Last June, at the Workshop on Development Assistance Committee (DAC) Guidance on Work with CSOs held in Paris, France, CPDE Executive Secretary Roberto Pinauin was asked to be a discussant to provide CSO perspective on CSO dialogue and consultation.
This piece summarises his well-received presentation, which draws from CPDE’s experience in organising CSOs around the world on the issue of effective development cooperation, and engaging in multi-stakeholder policy arenas at the national, sub-regional, regional, and global levels.
As the DAC works to improve ways to work with CSOs towards promoting an enabling environment, here are three essential points that need to be considered in enriching the practice of CSO dialogue and consultation:
1. Continue the dialogue, despite the odds
As the Busan Partnership for Effective Development Cooperation highlights, CSOs play a vital role in enabling people to claim their rights, in promoting rights-based approaches, in shaping development policies and partnerships, and in overseeing their implementation. In this light, government leaders, and heads of multilateral and bilateral institutions, and other stakeholders agreed in the aforementioned document to fully implement commitments to enable CSOs to “exercise their roles as independent development actors, with a particular focus on an enabling environment.”
With the adoption of the Nairobi Outcome Document in 2016 by the second High-Level Meeting of the Global Partnership for Effective Development Cooperation, a new stronger, and more specific goal was forged: “reverse the trend of shrinking of civic space wherever it is taking place and to build a positive environment for sustainable development.”
However, eight years after Busan and almost three years after Nairobi, the trend of shrinking and closing civic space is not reversed. In fact, CSOs are being subject to attacks and harassment now, more than ever. That is why many think that it is almost impossible to make dialogue and consultation more meaningful and effective.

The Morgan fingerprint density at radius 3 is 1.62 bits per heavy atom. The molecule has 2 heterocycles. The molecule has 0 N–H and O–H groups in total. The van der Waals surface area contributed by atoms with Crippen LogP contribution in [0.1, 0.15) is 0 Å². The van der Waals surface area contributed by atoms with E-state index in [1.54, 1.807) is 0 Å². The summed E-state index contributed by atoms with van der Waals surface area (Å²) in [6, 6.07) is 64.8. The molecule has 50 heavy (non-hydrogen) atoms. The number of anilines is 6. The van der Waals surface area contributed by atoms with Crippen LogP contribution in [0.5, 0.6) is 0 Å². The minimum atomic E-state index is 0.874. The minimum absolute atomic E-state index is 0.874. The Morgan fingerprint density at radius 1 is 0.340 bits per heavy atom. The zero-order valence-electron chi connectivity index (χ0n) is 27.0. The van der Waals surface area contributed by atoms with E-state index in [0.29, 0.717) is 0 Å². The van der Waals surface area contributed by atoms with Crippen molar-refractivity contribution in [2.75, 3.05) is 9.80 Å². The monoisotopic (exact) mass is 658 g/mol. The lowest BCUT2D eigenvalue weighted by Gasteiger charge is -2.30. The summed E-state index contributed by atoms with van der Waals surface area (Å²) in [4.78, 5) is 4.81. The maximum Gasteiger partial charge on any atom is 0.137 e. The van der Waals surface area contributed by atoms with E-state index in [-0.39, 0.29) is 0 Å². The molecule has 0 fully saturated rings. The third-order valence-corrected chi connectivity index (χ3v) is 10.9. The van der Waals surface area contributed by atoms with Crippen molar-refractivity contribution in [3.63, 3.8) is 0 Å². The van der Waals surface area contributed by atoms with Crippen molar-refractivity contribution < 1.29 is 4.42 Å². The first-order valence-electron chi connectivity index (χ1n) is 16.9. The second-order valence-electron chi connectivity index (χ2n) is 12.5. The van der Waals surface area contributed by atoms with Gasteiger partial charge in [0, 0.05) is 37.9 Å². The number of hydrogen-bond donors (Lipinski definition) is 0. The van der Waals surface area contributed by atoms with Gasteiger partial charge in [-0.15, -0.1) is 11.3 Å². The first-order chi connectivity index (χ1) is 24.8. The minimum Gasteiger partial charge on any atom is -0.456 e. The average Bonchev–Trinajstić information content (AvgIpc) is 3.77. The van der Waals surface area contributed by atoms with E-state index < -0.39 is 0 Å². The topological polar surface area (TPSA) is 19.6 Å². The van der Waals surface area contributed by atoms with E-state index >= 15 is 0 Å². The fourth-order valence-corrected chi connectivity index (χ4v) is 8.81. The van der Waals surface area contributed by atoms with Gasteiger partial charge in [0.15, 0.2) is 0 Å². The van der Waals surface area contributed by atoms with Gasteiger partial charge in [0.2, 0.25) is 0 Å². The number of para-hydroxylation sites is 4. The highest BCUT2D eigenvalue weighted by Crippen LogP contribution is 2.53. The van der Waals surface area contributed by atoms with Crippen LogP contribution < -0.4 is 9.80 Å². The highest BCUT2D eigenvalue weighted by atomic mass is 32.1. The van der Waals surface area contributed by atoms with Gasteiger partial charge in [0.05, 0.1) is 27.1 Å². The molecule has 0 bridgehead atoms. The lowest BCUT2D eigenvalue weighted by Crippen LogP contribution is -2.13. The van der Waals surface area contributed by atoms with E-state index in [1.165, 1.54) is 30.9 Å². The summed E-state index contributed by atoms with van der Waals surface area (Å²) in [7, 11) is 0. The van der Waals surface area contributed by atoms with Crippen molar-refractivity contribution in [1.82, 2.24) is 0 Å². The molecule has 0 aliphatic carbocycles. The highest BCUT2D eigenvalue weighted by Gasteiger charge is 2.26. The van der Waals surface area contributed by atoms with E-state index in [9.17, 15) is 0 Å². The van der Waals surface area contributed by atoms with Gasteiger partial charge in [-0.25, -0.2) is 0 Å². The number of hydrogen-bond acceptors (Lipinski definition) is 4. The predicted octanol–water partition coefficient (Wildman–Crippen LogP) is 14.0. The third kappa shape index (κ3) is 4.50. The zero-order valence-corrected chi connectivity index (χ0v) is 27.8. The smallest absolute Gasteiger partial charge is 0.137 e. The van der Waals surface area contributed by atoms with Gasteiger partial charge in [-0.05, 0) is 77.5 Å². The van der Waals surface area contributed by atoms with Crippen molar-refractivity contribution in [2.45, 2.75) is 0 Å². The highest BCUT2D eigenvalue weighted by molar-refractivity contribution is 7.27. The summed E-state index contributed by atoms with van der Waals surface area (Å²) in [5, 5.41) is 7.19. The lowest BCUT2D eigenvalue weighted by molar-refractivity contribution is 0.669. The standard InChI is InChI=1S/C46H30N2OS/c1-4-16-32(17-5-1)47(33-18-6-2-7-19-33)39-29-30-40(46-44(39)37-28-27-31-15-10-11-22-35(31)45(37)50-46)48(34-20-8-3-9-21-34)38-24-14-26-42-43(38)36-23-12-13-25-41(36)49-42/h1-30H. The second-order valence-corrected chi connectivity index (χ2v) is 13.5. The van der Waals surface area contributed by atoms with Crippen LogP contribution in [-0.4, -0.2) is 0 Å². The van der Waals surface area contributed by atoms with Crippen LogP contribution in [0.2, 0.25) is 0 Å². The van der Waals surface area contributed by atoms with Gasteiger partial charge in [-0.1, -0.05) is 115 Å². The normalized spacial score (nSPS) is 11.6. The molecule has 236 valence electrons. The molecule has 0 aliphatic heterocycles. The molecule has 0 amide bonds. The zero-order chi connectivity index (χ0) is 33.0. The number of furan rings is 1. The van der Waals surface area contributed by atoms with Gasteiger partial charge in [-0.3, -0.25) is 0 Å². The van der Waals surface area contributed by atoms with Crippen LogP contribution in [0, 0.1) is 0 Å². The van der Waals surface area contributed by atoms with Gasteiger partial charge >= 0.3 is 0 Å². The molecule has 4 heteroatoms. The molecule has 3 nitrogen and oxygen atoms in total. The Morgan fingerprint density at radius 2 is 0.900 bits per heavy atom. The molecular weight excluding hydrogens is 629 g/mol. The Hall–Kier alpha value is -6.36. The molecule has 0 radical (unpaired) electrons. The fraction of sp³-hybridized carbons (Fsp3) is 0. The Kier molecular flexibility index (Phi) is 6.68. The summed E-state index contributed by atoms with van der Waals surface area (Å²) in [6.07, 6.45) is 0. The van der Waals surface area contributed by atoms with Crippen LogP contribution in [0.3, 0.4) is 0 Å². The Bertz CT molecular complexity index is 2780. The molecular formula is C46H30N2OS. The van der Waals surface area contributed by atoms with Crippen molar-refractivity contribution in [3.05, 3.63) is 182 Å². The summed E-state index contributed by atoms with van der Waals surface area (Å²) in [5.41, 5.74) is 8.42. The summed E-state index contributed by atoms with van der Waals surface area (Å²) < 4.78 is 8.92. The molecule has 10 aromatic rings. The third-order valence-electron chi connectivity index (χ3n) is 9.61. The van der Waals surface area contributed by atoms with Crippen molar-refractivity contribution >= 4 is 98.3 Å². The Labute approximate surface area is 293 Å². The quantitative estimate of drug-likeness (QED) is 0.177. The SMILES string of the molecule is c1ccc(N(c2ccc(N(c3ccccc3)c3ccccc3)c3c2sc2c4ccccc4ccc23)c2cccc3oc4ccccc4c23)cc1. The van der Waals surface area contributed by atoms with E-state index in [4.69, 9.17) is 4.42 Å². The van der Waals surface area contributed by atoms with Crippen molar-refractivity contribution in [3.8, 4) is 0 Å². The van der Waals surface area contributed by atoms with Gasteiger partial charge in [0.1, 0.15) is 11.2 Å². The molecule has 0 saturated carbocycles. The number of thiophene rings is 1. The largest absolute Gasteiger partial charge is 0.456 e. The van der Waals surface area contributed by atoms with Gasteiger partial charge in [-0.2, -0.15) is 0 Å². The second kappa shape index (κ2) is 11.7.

Yet, dialogue with CSOs continue and persist, despite the harrowing trends. We need to see this in a positive light: continuing the dialogue with CSOs might require more effort, but it is not a lost cause to make such dialogues more meaningful and systematic.
2. Find the balance between contention and collaboration
In dialogues with CSOs, can we embrace the contention as much as collaboration? Where there is contention, can development partners continue to listen when civil society takes on a position opposed to theirs?
In the safe and specialised space of the Organisation for Economic Co-operation and Development, most CSOs painstakingly adapt to the language, the terms of engagement and behaviour that is deemed acceptable or facilitative of collaboration and dialogue. But in more ways than one, such practices are usually divorced from the realities on the ground. It is encouraging when development partners talk of the comparative advantage of CSOs. However, the rich and diverse language of CSOs often lead to contentions with partner governments. Apparent examples include abiding by strict terms of engagement and behaviour.